The most cherished books on my shelves are anything but beautiful – an early hardback of The Great Gatsby with no dust jacket and “Property of the Women’s Hospital” stamped on every other page; a broken-spined New York Review of Books edition of Renata Adler’s Speedboat that has clearly been dropped in the bath.
The orginal article.
Reading is time-consuming-and as a busy professional, it’s almost impossible to both find the time to read and actually stay focused enough to reap the benefits when deadlines start piling up.
Thankfully, experts at Harvard Business Review have discovered some tips and tricks to ensure that you not only make reading a daily habit, but that you’re able to radically increase the amount you read and the benefits you reap.
As Rubin put it, quitting early gives you “More time for reading good books! Less time reading books out of a sense of obligation.” Think of it this way - about 50,000 books are published every year.
Stephen King, who attributes reading to much of his incredible success as an author, reportedly told people to read about five hours a day if they want to follow in his footsteps.
So if you’re committing to reading more books, express your goal and your steps to get there-even write it down-but keep it to yourself.
Media strategist and author Ryan Holiday stresses that changing how you think about reading is the key to reading more.
The overwhelming effort to sift through thousands of new books each year can eat away at your mental power before you actually read a page-and that’s why HBR recommends you find curated book lists.
Maybe we can’t all read 500 pages a day like Warren Buffett, or finish 50 books a year like Bill Gates.
The orginal article.
The books in the Amazon bookstore-assembled according to algorithm-feel like that, too.
They exist far less to serve the desires of the reader than to serve the needs of Amazon, a company whose twenty-year campaign to “Disrupt” bookstores has now killed off much of the competition, usurped nearly half of the U.S. book market, and brought it back, full circle, to books on shelves.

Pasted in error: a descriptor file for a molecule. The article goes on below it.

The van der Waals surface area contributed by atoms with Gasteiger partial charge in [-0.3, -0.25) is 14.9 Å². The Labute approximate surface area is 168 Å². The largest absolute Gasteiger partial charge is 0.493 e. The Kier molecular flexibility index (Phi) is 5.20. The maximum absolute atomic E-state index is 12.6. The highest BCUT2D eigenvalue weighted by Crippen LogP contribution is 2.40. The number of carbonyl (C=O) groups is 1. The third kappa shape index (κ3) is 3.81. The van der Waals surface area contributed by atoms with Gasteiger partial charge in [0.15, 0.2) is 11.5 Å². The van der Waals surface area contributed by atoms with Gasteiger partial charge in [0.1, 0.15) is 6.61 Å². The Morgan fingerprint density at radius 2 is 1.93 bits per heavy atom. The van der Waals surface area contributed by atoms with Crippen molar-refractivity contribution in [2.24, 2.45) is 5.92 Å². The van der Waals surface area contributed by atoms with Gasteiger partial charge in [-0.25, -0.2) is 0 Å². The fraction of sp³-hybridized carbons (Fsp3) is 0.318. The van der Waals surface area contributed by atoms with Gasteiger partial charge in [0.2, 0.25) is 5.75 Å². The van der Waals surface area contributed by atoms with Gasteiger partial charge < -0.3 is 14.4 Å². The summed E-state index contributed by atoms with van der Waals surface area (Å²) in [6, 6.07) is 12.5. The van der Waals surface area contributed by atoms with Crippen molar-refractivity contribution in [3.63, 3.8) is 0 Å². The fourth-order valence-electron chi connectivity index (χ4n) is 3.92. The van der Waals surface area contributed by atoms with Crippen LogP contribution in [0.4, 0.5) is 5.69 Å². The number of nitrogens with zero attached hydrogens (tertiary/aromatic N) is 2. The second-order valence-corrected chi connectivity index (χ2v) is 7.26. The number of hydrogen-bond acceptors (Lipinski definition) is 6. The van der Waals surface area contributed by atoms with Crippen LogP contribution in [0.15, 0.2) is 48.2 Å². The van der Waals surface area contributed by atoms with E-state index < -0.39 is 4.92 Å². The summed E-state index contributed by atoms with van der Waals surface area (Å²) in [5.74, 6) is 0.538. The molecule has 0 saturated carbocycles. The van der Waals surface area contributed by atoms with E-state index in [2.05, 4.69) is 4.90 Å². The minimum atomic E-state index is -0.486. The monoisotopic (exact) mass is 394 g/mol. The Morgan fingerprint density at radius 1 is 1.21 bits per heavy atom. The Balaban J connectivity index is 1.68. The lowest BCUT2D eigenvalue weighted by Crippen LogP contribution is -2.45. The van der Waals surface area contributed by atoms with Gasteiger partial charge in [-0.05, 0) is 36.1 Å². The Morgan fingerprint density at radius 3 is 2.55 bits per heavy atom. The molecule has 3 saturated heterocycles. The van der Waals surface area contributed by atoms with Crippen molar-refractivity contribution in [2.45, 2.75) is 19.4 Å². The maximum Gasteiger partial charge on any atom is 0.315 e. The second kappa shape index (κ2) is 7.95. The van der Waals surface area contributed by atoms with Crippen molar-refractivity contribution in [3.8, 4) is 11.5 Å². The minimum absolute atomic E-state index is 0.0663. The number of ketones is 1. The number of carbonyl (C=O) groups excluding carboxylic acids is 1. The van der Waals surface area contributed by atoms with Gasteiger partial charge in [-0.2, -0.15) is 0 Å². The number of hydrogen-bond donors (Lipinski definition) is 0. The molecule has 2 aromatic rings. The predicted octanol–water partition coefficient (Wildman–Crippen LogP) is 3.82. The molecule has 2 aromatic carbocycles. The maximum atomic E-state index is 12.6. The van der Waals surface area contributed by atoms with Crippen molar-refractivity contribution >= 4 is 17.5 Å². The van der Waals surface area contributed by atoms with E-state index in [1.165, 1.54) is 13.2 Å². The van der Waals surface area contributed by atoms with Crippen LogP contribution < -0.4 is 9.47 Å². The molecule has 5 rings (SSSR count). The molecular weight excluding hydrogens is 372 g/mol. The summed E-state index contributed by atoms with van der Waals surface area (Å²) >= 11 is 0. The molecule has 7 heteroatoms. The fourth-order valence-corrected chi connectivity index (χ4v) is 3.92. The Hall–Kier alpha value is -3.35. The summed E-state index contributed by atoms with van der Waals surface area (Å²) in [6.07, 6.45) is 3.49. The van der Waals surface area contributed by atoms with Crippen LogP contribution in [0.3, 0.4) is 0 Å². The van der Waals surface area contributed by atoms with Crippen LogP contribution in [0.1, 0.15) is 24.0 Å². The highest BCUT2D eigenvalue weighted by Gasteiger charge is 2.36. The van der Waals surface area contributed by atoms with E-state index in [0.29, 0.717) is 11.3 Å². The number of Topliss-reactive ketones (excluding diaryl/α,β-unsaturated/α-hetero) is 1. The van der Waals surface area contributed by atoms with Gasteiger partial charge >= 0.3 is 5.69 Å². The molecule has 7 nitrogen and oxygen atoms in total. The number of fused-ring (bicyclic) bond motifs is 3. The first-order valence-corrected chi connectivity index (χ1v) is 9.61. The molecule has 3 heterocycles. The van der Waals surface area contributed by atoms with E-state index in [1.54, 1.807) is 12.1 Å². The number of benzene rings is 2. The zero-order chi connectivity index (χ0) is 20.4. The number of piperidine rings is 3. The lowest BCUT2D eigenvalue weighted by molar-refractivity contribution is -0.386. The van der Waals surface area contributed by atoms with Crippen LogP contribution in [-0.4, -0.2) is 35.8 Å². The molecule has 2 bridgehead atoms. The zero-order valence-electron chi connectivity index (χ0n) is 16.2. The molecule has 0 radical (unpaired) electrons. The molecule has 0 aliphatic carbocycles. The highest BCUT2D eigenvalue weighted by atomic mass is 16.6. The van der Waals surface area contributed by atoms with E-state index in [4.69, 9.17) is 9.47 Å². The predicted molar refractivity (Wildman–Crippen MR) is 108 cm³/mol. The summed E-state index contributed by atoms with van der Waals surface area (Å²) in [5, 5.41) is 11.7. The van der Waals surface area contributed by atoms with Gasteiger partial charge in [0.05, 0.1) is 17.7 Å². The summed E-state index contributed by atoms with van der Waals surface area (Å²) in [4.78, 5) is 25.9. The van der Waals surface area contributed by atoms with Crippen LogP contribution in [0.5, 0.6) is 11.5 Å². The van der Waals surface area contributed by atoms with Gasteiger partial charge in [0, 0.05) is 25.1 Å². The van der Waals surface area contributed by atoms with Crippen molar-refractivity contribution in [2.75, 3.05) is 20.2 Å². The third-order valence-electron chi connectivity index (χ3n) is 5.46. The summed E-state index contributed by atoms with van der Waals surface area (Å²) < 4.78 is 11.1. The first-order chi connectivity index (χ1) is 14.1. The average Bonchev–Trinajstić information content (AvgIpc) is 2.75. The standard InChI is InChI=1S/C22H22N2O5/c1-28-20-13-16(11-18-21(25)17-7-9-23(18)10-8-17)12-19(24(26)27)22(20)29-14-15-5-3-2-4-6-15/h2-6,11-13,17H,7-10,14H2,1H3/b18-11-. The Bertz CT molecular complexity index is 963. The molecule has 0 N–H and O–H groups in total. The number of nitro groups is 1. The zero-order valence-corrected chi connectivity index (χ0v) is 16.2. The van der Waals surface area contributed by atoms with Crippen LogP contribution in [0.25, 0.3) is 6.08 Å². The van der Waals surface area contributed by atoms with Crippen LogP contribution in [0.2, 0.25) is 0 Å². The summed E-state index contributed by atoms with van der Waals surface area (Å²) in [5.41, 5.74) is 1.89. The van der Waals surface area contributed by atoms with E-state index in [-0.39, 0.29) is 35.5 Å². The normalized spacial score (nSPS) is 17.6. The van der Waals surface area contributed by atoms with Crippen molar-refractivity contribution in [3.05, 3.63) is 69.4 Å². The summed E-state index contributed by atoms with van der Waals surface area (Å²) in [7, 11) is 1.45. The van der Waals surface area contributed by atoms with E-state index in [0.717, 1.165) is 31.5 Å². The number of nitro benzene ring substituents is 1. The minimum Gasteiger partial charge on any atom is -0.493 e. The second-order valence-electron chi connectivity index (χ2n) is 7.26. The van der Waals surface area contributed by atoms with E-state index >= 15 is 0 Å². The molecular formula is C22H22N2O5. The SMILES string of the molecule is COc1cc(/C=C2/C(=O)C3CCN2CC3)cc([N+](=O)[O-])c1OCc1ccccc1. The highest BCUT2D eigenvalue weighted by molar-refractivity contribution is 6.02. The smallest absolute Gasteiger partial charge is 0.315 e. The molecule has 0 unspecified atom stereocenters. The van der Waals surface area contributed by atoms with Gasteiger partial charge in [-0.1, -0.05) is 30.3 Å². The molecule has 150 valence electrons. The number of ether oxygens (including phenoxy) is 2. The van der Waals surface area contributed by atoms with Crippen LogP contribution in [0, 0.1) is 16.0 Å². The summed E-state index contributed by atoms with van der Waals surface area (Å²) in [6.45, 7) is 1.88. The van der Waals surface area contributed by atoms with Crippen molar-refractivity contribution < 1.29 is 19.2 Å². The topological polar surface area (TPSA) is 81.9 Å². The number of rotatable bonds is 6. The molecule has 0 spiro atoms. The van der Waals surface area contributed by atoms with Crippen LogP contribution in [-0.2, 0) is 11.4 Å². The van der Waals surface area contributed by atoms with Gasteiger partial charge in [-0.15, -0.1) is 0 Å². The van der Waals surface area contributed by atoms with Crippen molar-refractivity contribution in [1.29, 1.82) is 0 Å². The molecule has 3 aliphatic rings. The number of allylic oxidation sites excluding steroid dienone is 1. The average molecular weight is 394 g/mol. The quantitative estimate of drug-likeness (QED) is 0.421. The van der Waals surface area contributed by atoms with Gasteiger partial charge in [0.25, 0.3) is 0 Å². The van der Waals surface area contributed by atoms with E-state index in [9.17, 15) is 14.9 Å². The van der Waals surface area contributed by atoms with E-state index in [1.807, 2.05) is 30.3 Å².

Greeting customers, front and center, is a “Highly Rated” table, featuring books that have received 4.8 stars or above on Amazon.com, among them Trevor Noah’s memoir, Chrissy Teigen’s cookbook, a book by the couple on the TV show “Fixer Upper,” and a book about kombucha.
The store, in other words, is designed to further popularize, on Amazon, that which is already popular on Amazon.
Some sections in the bookstore seem organized like an ill-advised dinner party: in nonfiction, James Baldwin sits next to David Brooks, who’s above Ta-Nehisi Coates, who’s next to a book called “Pantsuit Nation,” which is based on a pro-Hillary Clinton Facebook group.
There are a few types of books that are served well by the Amazon bookstore.
There are Amazon reviews underneath almost every title-Internet comments intruding on your book purchase by design.
A snippet underneath Rachel Dolezal’s memoir urges readers to check out its “Poignant depth.” In the children’s section, there is sometimes more text in the review blurbs than in the books themselves.
I saw “The Princess Diarist,” by Carrie Fisher, and remembered that I’d been wanting to read her previous book “Wishful Drinking,” but of course the store didn’t have it.
Finally, I found something I wanted to read: Lidia Yuknavitch’s novel “The Book of Joan.” I scanned its bar code: $17.70 with my Prime membership.
The orginal article.